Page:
After the mangue explosion of the ‘90s, the music scene in Recife calmed down just a little. But today, the capital of the Brazilian state of Pernambuco is still full of talented and adventurous artists: both veterans of the mangue era and younger, but equally experimental musicians. As part of “Crabs with Brains,” we take a look at the new sound of Recife. Here’s a list of some of the best new music coming from the city of Chico Science:
Karina Buhr began her career in early ‘90s, playing in maracatu groups, including the famed Estrela Brilhante. In 1997, she formed Comadre Fulozinha, a group that played traditional rhythms of the Northeast, like ciranda and côco. In addition to an acting career with the Teatro Oficina in São Paulo, in recent years, Karina has released two solo albums that have largely shifted from her traditional origins to a poetic and playfully experimental pop style.
Combo X was formed by Gilmar Bollo 8 of Nação Zumbi, and the group dedicated their debut EP A Ponte to the memory of Gilmar’s former bandmate Chico Science. Combo X mixes hip-hop with a unique instrumental arrangement that features trombone playing with traditional drumming on alfaias, timbais, caixa de bateria, abe and gonguês.
A new band from Recife, Tagore is much more indebted to an earlier period of Recife music history than mangue: the ‘70s psych rock movement in Brazil’s northeast. Their debut album Movido a Vapor is one of the most enjoyable and exciting albums to come from Recife in recent years. Check out the premiere of their new track “Amor Pesado” and a video playlist of ’70s Pernambucan psych, put together by their lead singer, Suassuna.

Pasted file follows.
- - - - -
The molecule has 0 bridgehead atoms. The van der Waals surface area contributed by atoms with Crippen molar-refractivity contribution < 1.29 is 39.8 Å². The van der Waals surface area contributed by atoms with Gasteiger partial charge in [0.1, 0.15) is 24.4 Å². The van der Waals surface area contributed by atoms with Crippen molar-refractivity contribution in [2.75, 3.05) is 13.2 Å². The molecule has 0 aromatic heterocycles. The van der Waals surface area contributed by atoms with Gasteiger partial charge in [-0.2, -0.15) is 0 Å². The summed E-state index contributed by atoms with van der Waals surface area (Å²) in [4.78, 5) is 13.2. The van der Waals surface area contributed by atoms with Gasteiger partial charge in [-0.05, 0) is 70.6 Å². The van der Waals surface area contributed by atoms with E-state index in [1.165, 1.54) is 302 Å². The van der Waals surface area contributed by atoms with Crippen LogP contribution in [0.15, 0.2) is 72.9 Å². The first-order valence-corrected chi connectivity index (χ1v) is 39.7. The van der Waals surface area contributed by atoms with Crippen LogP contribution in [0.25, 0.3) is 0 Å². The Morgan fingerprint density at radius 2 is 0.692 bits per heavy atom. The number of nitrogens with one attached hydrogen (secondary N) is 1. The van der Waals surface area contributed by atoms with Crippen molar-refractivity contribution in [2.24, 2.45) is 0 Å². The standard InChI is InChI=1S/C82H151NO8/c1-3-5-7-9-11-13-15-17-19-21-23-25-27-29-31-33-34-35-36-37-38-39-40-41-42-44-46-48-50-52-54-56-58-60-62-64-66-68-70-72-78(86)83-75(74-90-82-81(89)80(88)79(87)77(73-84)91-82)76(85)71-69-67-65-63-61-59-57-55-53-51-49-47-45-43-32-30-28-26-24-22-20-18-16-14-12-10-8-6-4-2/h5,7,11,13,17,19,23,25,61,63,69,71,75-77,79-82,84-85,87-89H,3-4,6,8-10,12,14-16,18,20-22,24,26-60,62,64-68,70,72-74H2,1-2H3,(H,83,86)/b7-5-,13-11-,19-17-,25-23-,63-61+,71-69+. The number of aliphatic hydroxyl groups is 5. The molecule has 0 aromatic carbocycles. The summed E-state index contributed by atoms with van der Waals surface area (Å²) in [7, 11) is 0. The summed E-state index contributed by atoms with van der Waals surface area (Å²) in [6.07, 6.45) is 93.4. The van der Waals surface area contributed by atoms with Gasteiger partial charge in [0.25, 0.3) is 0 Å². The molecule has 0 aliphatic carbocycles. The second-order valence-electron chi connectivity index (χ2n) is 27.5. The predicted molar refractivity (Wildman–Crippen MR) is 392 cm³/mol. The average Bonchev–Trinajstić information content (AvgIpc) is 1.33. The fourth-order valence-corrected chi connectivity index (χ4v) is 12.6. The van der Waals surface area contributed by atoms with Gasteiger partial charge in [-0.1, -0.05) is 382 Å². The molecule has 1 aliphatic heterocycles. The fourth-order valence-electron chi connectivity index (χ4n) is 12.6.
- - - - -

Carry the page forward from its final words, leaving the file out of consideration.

Zé Brown started his career during the mangue years, as part of the rap collective Faces do Subúrbio. Zé became ingrained in the tradition of embolada, the street poetry of northeastern Brazil that shares a great deal of similarity with hip-hop. He combines the two styles on his solo album Repente, Rap, Repente.
Like Tagore, Feiticeiro Julião is another of Recife’s great new psychedelic bands, though Feiticeiro Julião has a more mystical aura about them–feiticeiro is Portuguese for “wizard.” Musically, the band combines Northeastern styles with prog rock. The video for their song “Barra” features band members, covered in face paint, wading through the mangroves that give mangue its name.
Jam da Silva
Jam da Silva uses traditional percussion instruments like the cuíca and berimbau, along with sounds he collects in his everyday life. He arranges these elements into funky, laid-back, yet experimental pop grooves.
Zulumbi is led by Lúcio Maia of Nação Zumbi and Rodrigo Brandão, who was chosen by Afrika Bambaataa as the official MC of the Zulu Nation in Brazil. Like both of those collectives, Zulumbi supports a conscious message with supremely funky good vibes.
Cinval Coco Grude
During the mangue years, Cinval Cadena, as he was then known, formed the excellently named group Querosene Jacaré (Kerosene Alligator). Like his mangue compatriots, Cinval’s influences range from the traditional–frevo, côco, baião, maracatu–to the more modern, with an emphasis on James Brown-era heavy funk. Over the years, the prolific Cinval has released some 27 albums.